And for a brief moment, there was unity among liberals and leftists. All were joined in the common purpose of getting Bush out. At the RNC, that goal was linked to ending the war in Iraq. Though the effort failed that November, such antiwar sentiment continued to shape U.S. politics in the late Bush years.
The protesters’ various battle plans for 2004 invoked different legacies. Antiwar coalitions like United for Peace and Justice organized a mass demonstration that harkened back to Chicago ’68. Inspired by the Ruckus Society, adherents to Reclaim the Streets-style direct action tactics looked to Seattle. And street theater performers like Billionaires for Bush drew on their experiences at the 2000 RNC in Philadelphia and DNC in Los Angeles.
Meanwhile, everyone planning for the NYC protests took note of what had happened in Miami in November 2003. There, nonviolent protesters had converged at the Free Trade Area of the Americas meeting only to encounter 2,500 cops in riot gear. Longtime NYPD veteran John Timoney, then Miami’s police chief, was credited with initiating this new strategy of protest deterrence. As Williams Cole observed in the Brooklyn Rail, Timoney’s “Miami Model”—defined by cops blocking street access, as well as detaining, forcibly repelling, and generally intimidating activists—pleased local leaders, since it prevented a “Seattle-style escalation.”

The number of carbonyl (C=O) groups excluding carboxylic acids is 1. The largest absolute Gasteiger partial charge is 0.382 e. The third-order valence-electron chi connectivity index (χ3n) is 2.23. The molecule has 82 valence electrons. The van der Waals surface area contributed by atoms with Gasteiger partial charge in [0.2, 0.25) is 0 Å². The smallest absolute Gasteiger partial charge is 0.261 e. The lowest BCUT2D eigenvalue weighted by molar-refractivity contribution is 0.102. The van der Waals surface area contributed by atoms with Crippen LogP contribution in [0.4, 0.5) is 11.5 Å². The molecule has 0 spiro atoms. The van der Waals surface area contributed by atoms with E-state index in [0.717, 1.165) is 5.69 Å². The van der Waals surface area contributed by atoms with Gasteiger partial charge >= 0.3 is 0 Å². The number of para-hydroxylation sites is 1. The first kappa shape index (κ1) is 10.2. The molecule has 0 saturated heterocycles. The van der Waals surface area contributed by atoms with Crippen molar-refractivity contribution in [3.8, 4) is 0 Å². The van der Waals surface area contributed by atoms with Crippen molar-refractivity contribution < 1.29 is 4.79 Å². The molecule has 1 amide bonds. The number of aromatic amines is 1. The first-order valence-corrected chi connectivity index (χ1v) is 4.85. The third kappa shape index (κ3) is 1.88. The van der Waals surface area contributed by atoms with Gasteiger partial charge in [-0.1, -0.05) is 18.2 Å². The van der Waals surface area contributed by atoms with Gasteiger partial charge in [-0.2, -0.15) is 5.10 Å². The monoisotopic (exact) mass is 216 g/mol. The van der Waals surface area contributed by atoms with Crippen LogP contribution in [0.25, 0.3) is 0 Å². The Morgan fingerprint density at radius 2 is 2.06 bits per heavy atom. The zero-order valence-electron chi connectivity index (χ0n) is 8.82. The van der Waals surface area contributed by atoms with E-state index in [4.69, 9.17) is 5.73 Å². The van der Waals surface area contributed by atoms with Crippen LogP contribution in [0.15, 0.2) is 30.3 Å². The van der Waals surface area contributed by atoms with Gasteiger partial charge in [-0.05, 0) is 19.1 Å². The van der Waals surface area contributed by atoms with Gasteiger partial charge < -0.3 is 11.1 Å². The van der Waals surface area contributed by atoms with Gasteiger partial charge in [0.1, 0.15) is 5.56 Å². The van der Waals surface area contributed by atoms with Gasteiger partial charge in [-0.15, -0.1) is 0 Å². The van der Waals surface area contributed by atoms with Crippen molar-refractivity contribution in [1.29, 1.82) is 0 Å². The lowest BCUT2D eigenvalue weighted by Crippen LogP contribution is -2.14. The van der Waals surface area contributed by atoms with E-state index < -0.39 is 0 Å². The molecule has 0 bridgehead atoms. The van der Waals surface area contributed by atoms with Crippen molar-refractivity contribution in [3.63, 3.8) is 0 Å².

Kelly was also impressed. He studied the Miami Model, and, in the post-9/11 environment, had plenty of surveillance equipment and other militarized tools at his disposal to replicate it on an even bigger scale. By the fall of 2003, Kelly’s “RNC Intelligence Squad” had fanned out across North America and Europe, spying on any and all activists—from church groups to Ruckus types—who planned on attending the following year’s event.
Even though revelations of such comprehensive surveillance wouldn’t come until a few years later, the Bloomberg administration had already taken a distinctly hostile approach to antiwar protest. The city had denied a permit to United for Peace and Justice for a February 2003 march on the UN, allowing only a stationary rally a few blocks away. The following month, Bloomberg allowed an antiwar march, but the UFPJ clashed with the NYPD over barricades restricting access along the route. It was thus clear throughout the planning stages of the RNC demonstrations that beyond simply Bush and company’s agenda, or the war in Iraq, the fight would be about the right to protest on the streets of New York City.